Former President Felipe Calderón (2006-12) of the PAN (National Action Party), prominent in recent media attacks on AMLO, is widely suspected of such ties, and his Secretary of Public Security, Genaro García Luna, is now on trial in the US accused of having allowed the Sinaloa Cartel to operate with impunity in return for multi-million dollar bribes. This case is linked to another very serious matter, “Fast & Furious”: a secret operation carried out in 2009 by the ATF (the Bureau of Alcohol, Tobacco, Firearms & Explosives of the US Department of Justice) which appears to have violated Mexico’s sovereignty.14 The growing evidence that Calderón may have authorised this as well as García Luna’s corruption means that he is now in real legal peril in Mexico.15

AMLO has avoided direct accusations on these matters, preferring to let the legal process in both the US and Mexico run its course. But he insists that “The law must be applied equally…There can be no agreements with organised crime…no complicity”.16 He has also taken the opportunity to reassert Mexico’s unflinching determination to defend its sovereignty: when the “Fast and Furious” issue hit the headlines, he asked his Foreign Secretary Marcelo Ebrard to send a diplomatic note to Washington requesting clarification, and declared categorically: “This is very serious, and never again will we permit the violation of our sovereignty”.17

Not surprisingly, a central aspect of the opposition offensive is the media. The main TV channels and most radio stations are overwhelmingly anti-AMLO, and the establishment newspapers such as El Universal and Excelsior likewise; they are now accompanied by Reforma, a liberal daily founded in the 1990s which is now often the most hostile to the 4T Transformation, and also, sadly, by Proceso, a weekly news magazine with a leftist tradition but which is now more and more a vehicle for anti-government views. The only prestigious paper which is still balanced and reliable is La Jornada.

The President insists nevertheless on his absolute respect for freedom of speech and repeats frequently that he will never apply censorship. He praises the social media, and his own daily Mañaneras which have over 7 million followers on Twitter are a valuable instrument in promoting the 4T. But the opposition of course makes use of social media, with ex-President Calderón being extremely active and many “bots” spreading distortions and outright lies.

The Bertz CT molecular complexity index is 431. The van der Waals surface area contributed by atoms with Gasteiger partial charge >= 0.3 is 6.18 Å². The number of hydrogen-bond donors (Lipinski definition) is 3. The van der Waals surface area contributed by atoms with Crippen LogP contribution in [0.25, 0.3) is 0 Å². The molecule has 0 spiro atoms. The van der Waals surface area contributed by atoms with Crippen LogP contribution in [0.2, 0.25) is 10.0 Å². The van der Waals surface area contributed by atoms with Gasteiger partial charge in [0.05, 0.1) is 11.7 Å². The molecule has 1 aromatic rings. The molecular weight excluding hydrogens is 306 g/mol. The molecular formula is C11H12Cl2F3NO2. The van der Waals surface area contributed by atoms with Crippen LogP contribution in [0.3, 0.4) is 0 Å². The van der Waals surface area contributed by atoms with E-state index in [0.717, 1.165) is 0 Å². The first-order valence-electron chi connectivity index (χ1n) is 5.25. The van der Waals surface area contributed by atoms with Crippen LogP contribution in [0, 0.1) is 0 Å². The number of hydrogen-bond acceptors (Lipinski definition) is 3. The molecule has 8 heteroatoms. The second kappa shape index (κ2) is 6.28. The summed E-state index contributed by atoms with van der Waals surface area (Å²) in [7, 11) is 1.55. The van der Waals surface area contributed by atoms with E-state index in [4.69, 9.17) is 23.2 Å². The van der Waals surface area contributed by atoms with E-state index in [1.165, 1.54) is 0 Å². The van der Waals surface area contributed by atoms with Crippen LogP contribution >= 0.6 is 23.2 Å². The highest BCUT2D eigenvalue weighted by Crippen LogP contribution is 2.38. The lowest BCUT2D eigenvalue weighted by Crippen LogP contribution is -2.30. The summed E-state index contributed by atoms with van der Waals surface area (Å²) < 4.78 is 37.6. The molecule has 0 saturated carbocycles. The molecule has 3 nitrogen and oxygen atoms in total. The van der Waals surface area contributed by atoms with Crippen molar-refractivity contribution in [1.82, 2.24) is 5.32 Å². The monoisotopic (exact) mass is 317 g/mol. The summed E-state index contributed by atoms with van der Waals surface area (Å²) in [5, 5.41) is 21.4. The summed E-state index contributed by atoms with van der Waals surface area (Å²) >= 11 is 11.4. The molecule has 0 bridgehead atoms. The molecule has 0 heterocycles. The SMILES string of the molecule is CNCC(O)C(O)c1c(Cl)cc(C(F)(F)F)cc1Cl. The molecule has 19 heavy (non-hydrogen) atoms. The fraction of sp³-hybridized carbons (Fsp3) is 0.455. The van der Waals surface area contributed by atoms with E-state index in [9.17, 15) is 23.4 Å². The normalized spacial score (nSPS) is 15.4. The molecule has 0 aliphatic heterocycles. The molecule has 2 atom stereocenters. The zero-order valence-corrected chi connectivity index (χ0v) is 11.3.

In recent weeks opposition journalists such as Carlos Loret de Mola, an influential journalist who appears regularly on the Televisa TV channel, runs an online journal called Latinus and also writes for El Universal and the Washington Post, have become very outspoken in attacks on AMLO and the 4T; and Loret de Mola specifically has launched a campaign against the Secretary of Public Administration in AMLO’s cabinet, Irma Eréndira Sandoval, and her husband John M Ackerman, an intellectual and journalist who holds joint Mexican and US citizenship and has a prominent media presence with regular broadcasts on the UNAM (National University) TV channel and 800,000 followers on Twitter. Loret has made serious allegations of financial wrongdoing against the Sandoval-Ackerman family and they are taking him to court for libel in both Mexico and the US.

But what is striking here is that this has unleashed a vicious campaign against the couple on social media, and similar hysterical attacks on other progressive journalists are now multiplying. It looks as if Mexico is the latest scenario of the weaponisation of the media by the extreme right which plagues many countries in our dystopian era: all the more important, then, to combat lies and distortions and to disseminate the good news about Mexico’s Transformation.

David Raby is a writer, political activist and retired academic living in Norwich (UK). Professor Emeritus in Latin American History, University of Toronto, and former Senior Fellow in Latin American Studies, University of Liverpool. Former City Councillor in Norwich. Executive member, Venezuela Solidarity Campaign; Chair, Norwich-El Viejo (Nicaragua) Twinning Link. He can be reached at [email protected] and on Twitter at @DLRaby.

3 Conferencia de prensa matutina, 14/05/2020, accessed 23/06/2020.

4 Conferencia de prensa matutina, 20/05/2020, accessed 23/06/2020.

5 Conferencia de prensa matutina, 05/06/2020.

7 Conferencia de prensa matutina, 09/06/2020 & 10/06/2020, accessed 24/06/2020.

8, accessed 21/06/2020.

9, accessed 23/06/2020; and Conferencia de prensa matutina, 17/06/2020, accessed 23/06/2020.

10, accessed 23/06/2020; & Conferencia de prensa matutina, 22/06/2020, accessed 23/06/2020.

11 Conferencia de prensa matutina, 25/06/2020, accessed 26/06/2020.

14, accessed 24/06/2020, and Jorge Carrillo Olea, “Del affaire Calderón”,, accessed 24/06/2020.

15, accessed 24/06/20; and Conferencia de prensa matutina, 04/05/2020, 05/05/2020, 08/05/2020 & 08/06/2020.

16 Conferencia de prensa matutina, 08/06/2020, accessed 24/06/2020.

17 Conferencia de prensa matutina, 08/05/2020 & 11/05/2020.